But most of all, comics are an inherently popular form (unlike poetry, I might argue). So energy and momentum were really important in The Eternonaut. It was originally serialized in a newspaper, it reached a huge audience, and continues to be a popular favorite in Argentina. Juan Salvo, the protagonist, is more than just a national icon, recognizable and recognized across the Spanish-speaking world. So making sure that his voice was clear and strong and engaging was one of my top priorities.
M—: How did you first get interested in translation?
EM: The first time I remember seriously thinking about translation was in a summer writer’s workshop I took during my undergraduate degree. It was led by Martha Collins, an exceptional poet and translator of Vietnamese poetry, and she did an exercise with us where we looked at various translations of a Pablo Neruda poem, and then composed our own. It was sort of revolutionary for me, and I realized immediately that translation was a way to think about and play with poetry that was separate from, and augmented, my own writing. I’m a slow writer, so translation started to fill those spaces in my writing life, until it began to dominate my thinking. I was fortunate to be at an institution, The University of Massachusetts Boston, that valued the creative act of translation, and I was encouraged to pursue translation as part of my undergraduate creative writing degree. I was even allowed to translate a wonderful Puerto Rican poet, Etnairis Rivera, as part of my undergraduate thesis in creative writing.
M—: And what’s kept you interested?
EM: In large part it’s the community I’ve found among other translators and writers who are also translators. There’s no shortage of incredible literature to translate, and that paired with the incredibly kind and generous nature of most translators I’ve gotten to know makes it seem kind of like a never-ending treasure trove. I never really felt at home in the contemporary traditional American poetry aesthetic, and translation has helped me find a kind of aesthetic home that is much broader than an MFA program, or a city, or even a country’s worth of poets.
M—: You’ve translated a number of non-living authors. If you could ask one of them a question, what would you ask?
EM: I hate this question. It’s kind of like at the end of a job interview when you’re asked what questions you have, and you know you have some, but they all sound stupid or inarticulate or weird to ask, and so you try to come up with something simultaneously appropriate and interesting. I really have no idea. I think if I could ask H.G. Oesterheld a question it would be about his neologisms in The Eternonaut and whether he had any suggestions for translating them into English. No one would care but me, but I would really be interested.
M—: What’s the best line of poetry or prose you’ve read in the past week or so? Why?
EM: Best is a tall order, especially because I’m currently reading for the BTBA in poetry, and at about a book a day and with some incredible books, I’d be hard-pressed to pick one over another. But from the book I’m currently reading as I answer these questions, the line that most caught my eye was: “You fly in the feathers and wings, no way to truly rest.” It actually is something I wish I could have used in Featherbone, which uses a lot of quotation, but it’s too late for that, so I’ll have to just love it privately. I like the weirdness of the syntax in the first clause, and then the simplicity of the second. I try to imagine what flying in feathers and wings looks like, and I can’t really, and that’s what I want from an image generally, not realism. I love that strange little article in the first clause, that “the” that makes it so particular. And I love the rhythms of it, almost iambic with a little skip over the article.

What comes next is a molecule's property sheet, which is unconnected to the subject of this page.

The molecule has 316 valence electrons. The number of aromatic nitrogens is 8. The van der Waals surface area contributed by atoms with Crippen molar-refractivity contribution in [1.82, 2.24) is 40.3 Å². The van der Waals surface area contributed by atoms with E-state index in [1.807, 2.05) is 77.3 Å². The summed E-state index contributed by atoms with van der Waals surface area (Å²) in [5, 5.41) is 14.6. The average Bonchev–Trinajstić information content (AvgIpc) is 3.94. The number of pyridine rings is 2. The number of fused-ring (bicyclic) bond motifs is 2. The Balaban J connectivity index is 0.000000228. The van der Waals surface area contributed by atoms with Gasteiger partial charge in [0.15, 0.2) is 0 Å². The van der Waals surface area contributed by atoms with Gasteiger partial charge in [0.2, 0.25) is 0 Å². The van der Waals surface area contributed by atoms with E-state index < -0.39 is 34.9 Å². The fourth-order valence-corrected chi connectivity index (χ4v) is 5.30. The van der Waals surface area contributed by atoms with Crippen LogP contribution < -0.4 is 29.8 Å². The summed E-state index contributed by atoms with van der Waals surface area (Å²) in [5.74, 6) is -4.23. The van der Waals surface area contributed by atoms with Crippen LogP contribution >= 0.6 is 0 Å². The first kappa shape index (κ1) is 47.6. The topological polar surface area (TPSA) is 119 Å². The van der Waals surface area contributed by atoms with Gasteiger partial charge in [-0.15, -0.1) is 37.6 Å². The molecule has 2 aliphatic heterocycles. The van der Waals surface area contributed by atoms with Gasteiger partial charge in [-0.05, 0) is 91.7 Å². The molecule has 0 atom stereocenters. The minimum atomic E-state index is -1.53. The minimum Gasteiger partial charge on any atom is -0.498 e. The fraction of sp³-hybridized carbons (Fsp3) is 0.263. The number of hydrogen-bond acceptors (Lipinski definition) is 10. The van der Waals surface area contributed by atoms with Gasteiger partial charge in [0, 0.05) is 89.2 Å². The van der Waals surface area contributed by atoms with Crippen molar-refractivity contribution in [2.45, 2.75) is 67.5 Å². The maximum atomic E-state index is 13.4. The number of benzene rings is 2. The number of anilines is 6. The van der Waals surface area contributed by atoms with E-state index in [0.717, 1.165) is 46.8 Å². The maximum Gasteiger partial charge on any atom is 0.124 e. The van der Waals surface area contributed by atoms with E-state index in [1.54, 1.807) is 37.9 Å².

M—: What do you read to inspire you as a poet? And does that differ from what you read to help you as a literary translator?
EM: I read a lot of poetry. I think that’s the most inspiring thing for me – to read and see what other poets are doing and how they’re doing it. I also read a ton of science, mostly at the popular level. I couldn’t live without my subscription to The New Scientist. I incorporate a lot of research into my poetry; for me poetry is a lens through which I can approach the world and I take the opportunity to try to learn things as I’m doing it. So currently I’m researching dark energy and dark matter and modern cosmological paradoxes for a project called Theories of Dark (a few of which are coming out in the next issue of PANK).
It’s different in subject matter than what I read for literary translation, but not in approach. Translation is also a kind of research, and so I read a lot of contextualizing work by contemporaneous authors, history, and theory (literary, translation, and otherwise… recently I’ve found that information theory has been informing my translation a lot).
M—: Anything else you’d like to add?
EM: Just that anyone interested in translation should definitely try to come to an ALTA conference. I think I have to say this, since I’m the managing director, but I really mean it. ALTA is a special place, perhaps the only place (for me anyway) that I am surrounded by people who are brilliant and genuinely interested in almost exactly the same things I am. I went to my first ALTA while I was in grad school in 2009, and I haven’t missed a year since.